From: "Vladimir Ivanov" <firstname.lastname@example.org>
> Thus our problem can be solved in a few simple steps:
> Step 1. The authors of the New Collation Algorithm start thinking
> of it as a real problem, not a fairy tale told by myself :-).
I do not think anyone believes that any collation is a fairy tale. But
culturally appropriate collations are not a trivial matter, and every
collation obviously has to (at some level) compete with every other when it
comes to deciding when to do the work.
> Step 2. They state somewhere in Unicode documentation that
> some categories of users can get CUR (Culturally Unexpected
One of the changes made to UTS #10 was to explain this very fact about the
default table. So it is already stated. It is true of thousands of diferent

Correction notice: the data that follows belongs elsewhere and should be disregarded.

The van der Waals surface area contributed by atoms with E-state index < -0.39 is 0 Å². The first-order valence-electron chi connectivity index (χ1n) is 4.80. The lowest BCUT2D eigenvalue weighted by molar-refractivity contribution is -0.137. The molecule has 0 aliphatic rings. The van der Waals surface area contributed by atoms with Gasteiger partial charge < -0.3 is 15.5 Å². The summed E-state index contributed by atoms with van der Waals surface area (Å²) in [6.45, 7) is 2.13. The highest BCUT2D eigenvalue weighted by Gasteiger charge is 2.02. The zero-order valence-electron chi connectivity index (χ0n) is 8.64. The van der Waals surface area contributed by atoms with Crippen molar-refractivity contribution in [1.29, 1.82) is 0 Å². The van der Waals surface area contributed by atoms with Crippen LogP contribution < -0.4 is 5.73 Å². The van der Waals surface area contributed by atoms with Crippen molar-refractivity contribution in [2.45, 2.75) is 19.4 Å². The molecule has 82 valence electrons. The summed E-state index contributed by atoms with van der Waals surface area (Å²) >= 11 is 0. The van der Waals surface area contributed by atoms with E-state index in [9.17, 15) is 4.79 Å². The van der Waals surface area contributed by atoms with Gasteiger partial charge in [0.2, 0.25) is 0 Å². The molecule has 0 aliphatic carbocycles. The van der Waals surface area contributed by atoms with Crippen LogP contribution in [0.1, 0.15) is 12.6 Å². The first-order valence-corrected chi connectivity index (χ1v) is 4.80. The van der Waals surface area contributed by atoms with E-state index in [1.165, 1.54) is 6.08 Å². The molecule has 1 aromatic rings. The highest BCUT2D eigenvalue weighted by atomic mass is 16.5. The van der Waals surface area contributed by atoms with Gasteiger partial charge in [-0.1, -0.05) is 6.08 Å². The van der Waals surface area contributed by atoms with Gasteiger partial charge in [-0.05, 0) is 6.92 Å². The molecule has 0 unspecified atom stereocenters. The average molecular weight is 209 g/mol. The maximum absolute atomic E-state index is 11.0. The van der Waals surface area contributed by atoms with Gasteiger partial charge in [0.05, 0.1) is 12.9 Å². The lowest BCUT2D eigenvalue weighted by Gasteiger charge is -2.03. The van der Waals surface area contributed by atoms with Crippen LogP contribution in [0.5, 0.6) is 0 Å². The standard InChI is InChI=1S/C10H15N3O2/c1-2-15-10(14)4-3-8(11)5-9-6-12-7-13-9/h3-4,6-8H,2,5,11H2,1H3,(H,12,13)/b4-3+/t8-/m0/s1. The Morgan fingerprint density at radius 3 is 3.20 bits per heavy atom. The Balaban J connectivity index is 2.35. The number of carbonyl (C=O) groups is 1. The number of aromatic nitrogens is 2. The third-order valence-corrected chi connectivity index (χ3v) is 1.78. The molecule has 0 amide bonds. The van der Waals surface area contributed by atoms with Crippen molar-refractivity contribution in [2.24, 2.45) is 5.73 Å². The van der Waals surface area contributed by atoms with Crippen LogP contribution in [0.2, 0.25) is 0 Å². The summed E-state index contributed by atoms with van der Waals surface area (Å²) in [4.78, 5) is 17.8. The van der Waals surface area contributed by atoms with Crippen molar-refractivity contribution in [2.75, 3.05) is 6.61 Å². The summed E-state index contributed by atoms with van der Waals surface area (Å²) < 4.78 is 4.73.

collations, though -- there is no need or desire to make any one specific
language to feel put upon.
> Step 3. Official ISO representatives provide necessary proposals.
This is not required. All that is required for the UCA is for someone to
create an appropriate tailoring. This is not an ISO issue, at all.
> Step 4. Big software manufacturers like Microsoft make some
> corrections for dictionary developers.
Nit: Microsoft does not actually use the UCA for their collation support. So
this is an unrelated issue.
When companies like MS support a specific collation, it is not a matter of
"making corrections", it is a matter of adding a feature of explicitly
supporting a specific collation. The decision to do so has to be weighed
like any other software feature.
Trigeminal Software, Inc. -- http://www.trigeminal.com/
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